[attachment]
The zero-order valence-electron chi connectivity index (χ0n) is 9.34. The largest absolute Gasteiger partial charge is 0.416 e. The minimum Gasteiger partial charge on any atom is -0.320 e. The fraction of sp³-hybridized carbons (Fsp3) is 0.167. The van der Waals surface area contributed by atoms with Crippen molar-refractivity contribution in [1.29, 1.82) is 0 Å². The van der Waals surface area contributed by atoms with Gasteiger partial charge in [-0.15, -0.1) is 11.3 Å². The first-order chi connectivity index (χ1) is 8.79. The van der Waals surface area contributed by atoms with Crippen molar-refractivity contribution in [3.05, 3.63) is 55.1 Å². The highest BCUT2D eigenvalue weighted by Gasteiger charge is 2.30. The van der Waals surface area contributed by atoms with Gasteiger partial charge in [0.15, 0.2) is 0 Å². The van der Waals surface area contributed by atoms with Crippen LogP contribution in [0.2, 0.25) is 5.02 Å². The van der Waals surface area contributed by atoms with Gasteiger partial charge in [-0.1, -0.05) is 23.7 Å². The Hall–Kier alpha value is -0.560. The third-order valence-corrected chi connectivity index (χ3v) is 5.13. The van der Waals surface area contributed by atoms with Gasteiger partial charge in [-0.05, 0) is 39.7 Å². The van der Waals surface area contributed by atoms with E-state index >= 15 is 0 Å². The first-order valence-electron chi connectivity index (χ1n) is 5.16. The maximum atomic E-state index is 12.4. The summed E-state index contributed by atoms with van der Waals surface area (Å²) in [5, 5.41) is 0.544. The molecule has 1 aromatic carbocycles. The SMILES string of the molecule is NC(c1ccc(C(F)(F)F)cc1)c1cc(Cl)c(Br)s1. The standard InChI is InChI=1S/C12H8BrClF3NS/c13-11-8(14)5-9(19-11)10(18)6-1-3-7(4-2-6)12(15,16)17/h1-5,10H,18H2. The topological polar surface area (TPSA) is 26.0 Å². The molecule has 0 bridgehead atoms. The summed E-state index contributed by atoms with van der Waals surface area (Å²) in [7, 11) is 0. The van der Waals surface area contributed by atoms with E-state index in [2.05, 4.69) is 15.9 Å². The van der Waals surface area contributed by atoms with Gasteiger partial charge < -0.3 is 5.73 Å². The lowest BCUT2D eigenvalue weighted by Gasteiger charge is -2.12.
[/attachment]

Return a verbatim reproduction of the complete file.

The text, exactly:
The zero-order valence-electron chi connectivity index (χ0n) is 9.34. The largest absolute Gasteiger partial charge is 0.416 e. The minimum Gasteiger partial charge on any atom is -0.320 e. The fraction of sp³-hybridized carbons (Fsp3) is 0.167. The van der Waals surface area contributed by atoms with Crippen molar-refractivity contribution in [1.29, 1.82) is 0 Å². The van der Waals surface area contributed by atoms with Gasteiger partial charge in [-0.15, -0.1) is 11.3 Å². The first-order chi connectivity index (χ1) is 8.79. The van der Waals surface area contributed by atoms with Crippen molar-refractivity contribution in [3.05, 3.63) is 55.1 Å². The highest BCUT2D eigenvalue weighted by Gasteiger charge is 2.30. The van der Waals surface area contributed by atoms with Gasteiger partial charge in [0.15, 0.2) is 0 Å². The van der Waals surface area contributed by atoms with Crippen LogP contribution in [0.2, 0.25) is 5.02 Å². The van der Waals surface area contributed by atoms with Gasteiger partial charge in [-0.1, -0.05) is 23.7 Å². The Hall–Kier alpha value is -0.560. The third-order valence-corrected chi connectivity index (χ3v) is 5.13. The van der Waals surface area contributed by atoms with Gasteiger partial charge in [-0.05, 0) is 39.7 Å². The van der Waals surface area contributed by atoms with E-state index >= 15 is 0 Å². The first-order valence-electron chi connectivity index (χ1n) is 5.16. The maximum atomic E-state index is 12.4. The summed E-state index contributed by atoms with van der Waals surface area (Å²) in [5, 5.41) is 0.544. The molecule has 1 aromatic carbocycles. The SMILES string of the molecule is NC(c1ccc(C(F)(F)F)cc1)c1cc(Cl)c(Br)s1. The standard InChI is InChI=1S/C12H8BrClF3NS/c13-11-8(14)5-9(19-11)10(18)6-1-3-7(4-2-6)12(15,16)17/h1-5,10H,18H2. The topological polar surface area (TPSA) is 26.0 Å². The molecule has 0 bridgehead atoms. The summed E-state index contributed by atoms with van der Waals surface area (Å²) in [7, 11) is 0. The van der Waals surface area contributed by atoms with E-state index in [2.05, 4.69) is 15.9 Å². The van der Waals surface area contributed by atoms with Gasteiger partial charge < -0.3 is 5.73 Å². The lowest BCUT2D eigenvalue weighted by Gasteiger charge is -2.12.